A cystitis caused by abuse of the club drug ketamine looks very much like interstitial cystitis according to a new study done in Taiwan. This drug is especially popular among young people in Asia, where the study urologists practice .
Be aware that this is why your doctor may ask you about your recreational drug use, especially if you are young. The article describes the issue and reports specifically on the type of bladder damage ketamine causes.
The distinguishing features of ketamine anesthesia are preserved breathing and airway reflexes, stimulated heart function with increased blood pressure, and moderate bronchodilation.
- A medication primarily used for starting and maintaining anesthesia
- It induces dissociative anesthesia, a trance-like state providing pain relief, sedation, and amnesia.
- Psychiatric side effects are frequent as well as raised blood pressure and nausea.
- Discovered in 1956
- Approved for use in the United States in 1970
- Ketamine is on the World Health Organization's List of Essential Medicines
- It is available as a generic medication
- Veterinarians often use ketamine with sedative drugs to produce balanced anaesthesia and analgesia, and as a constant-rate infusion to help prevent pain wind-up.
- Ketamine is also used as a recreational drug for its hallucinogenic and dissociative effects.
- At sufficiently high doses, users may experience what is called the "K-hole", a state of dissociation with visual and auditory hallucinations.
- Because of its ability to cause confusion and amnesia, ketamine has been used for date rape.
It was extensively used for surgical anesthesia in the Vietnam War due to its safety
Liver and urinary toxicity are common among regular users of high doses of ketamine for recreational purposes.
Recreational ketamine use has been implicated in deaths globally, with more than 90 deaths in England and Wales in the years of 2005 - 2013. They include accidental poisonings, drownings, traffic accidents, and suicides.
The discovery of antidepressive action of ketamine in 2000 has been described as the single most important advance in the treatment of depression in over 50 years. It has sparked interest in NMDA receptor antagonists for depression, and has shifted the direction of antidepressant research and development.
I took Mindbloom ketamine at home. This is what happened. - Lindsay, a thirty-something actress based in Los Angeles, recounts her experience of taking ketamine at home and how it has changed her life.
Sunday February 05, 2023 - msn.com
Ketamine is being sold as a depression wonder drug. For some, it's making everything worse. - Ketamine, also known as K, is an anesthetic commonly used as a sedative and painkiller in human and veterinary medicine. It's also taken as a party drug, especially in the rave scene. When snorted ...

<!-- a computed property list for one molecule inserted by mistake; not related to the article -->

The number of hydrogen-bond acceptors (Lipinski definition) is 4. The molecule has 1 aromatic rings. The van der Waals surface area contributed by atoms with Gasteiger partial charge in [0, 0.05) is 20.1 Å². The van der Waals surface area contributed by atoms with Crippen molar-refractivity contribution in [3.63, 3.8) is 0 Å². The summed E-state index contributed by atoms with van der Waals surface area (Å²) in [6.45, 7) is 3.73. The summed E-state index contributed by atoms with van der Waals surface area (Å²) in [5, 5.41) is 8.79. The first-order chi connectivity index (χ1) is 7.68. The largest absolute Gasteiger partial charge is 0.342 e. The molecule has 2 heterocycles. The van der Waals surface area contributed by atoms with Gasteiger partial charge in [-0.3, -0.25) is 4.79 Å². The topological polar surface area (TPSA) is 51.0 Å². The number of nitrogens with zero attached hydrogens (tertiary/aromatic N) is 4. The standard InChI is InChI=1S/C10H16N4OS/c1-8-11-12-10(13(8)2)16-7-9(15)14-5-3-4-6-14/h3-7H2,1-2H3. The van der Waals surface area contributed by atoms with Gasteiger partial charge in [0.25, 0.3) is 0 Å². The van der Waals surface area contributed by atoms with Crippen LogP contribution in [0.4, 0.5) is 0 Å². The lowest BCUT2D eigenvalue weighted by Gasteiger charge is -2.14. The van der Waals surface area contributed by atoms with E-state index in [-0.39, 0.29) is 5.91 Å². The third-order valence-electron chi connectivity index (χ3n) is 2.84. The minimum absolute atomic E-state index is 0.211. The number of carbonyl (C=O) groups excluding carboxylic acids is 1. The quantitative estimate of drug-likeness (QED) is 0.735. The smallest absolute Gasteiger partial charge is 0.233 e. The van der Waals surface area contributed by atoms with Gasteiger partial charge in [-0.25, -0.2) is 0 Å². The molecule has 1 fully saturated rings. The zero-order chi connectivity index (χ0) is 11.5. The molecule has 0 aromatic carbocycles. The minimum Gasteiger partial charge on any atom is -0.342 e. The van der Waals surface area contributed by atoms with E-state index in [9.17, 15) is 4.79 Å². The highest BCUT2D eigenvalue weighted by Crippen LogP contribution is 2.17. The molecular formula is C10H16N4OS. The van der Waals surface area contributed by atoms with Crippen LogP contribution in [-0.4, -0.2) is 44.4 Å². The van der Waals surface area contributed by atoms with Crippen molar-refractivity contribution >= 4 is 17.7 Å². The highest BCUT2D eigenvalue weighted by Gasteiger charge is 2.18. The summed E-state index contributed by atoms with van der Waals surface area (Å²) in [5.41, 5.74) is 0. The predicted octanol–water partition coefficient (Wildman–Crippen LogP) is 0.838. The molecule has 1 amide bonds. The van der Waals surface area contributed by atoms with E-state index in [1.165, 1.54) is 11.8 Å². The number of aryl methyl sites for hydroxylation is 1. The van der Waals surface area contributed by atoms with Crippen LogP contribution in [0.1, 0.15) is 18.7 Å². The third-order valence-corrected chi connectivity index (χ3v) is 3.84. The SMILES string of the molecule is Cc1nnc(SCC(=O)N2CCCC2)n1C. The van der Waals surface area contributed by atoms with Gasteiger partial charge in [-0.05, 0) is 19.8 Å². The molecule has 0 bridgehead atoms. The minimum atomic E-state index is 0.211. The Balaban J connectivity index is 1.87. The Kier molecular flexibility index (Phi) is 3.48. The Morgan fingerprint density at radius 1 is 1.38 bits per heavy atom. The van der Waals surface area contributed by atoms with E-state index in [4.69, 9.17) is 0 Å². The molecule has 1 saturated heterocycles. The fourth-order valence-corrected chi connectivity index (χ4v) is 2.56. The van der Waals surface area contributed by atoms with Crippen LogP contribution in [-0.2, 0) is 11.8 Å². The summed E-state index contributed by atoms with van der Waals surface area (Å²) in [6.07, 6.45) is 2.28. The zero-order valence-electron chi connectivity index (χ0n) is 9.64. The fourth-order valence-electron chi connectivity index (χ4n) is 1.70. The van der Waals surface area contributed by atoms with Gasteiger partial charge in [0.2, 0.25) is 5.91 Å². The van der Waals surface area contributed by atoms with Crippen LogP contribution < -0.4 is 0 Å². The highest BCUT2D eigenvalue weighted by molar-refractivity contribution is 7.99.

Warning over tainted ketamine on Isle of Man after users fall ill - Ketamine supplies on the Isle of Man could be contaminated, the island's public health authorities have warned. The alert comes after at least six suspected users of the class B drug received medical ...
I Tried At-Home Ketamine Therapy. Now I Wish I'd Never Done It. - "Though the company claimed to be sorry for my experience, it did not take any responsibility for what happened." ...
Ketamine Clinics Are Jumping Ahead of the Evidence - But to keep patients safe and to effectively treat them, we can't let industry get ahead of the science, research, and guidelines, whether it be with ketamine or any other similar substance. With ...
Gov't issues warning to ketamine users after residents require medical attention - The government has issued a warning after more than half a dozen people on Island needed medical attention after suspected ketamine use.
'Tainted' supply of ketamine in circulation on Island - More than six people on the Isle of Man have required medical attention following suspected ketamine use. Government says it believes there is a ‘tainted’ supply of the Class B drug in circulation.
Nothing helped my depression. Then I joined a ketamine study - In 1970, the FDA approved ketamine as a general anesthetic for use during painful medical procedures. It’s also been used in veterinary medicine and recreationally as a street drug. Although ...
Can Ketamine alleviate depression from chronic pain? - The team studied the brains of mice to identify how chronic pain leads to depression through an increase in hypersensitivity in part of the brain.
Psychedelic Sunday: Ketamine Assisted Therapy - LSD any drug you want, right, you're going to find a guide who is working with it whereas in a legal market, it really is on ketamine. You know, once we have FDA approved MDMA and psilocybin ...
Rep. Steube reintroduces bill to lower marijuana drug classification - The bill would take marijuana out of the Schedule I category with LSD and heroin and into the Schedule III category with ketamine and Tylenol with codeine.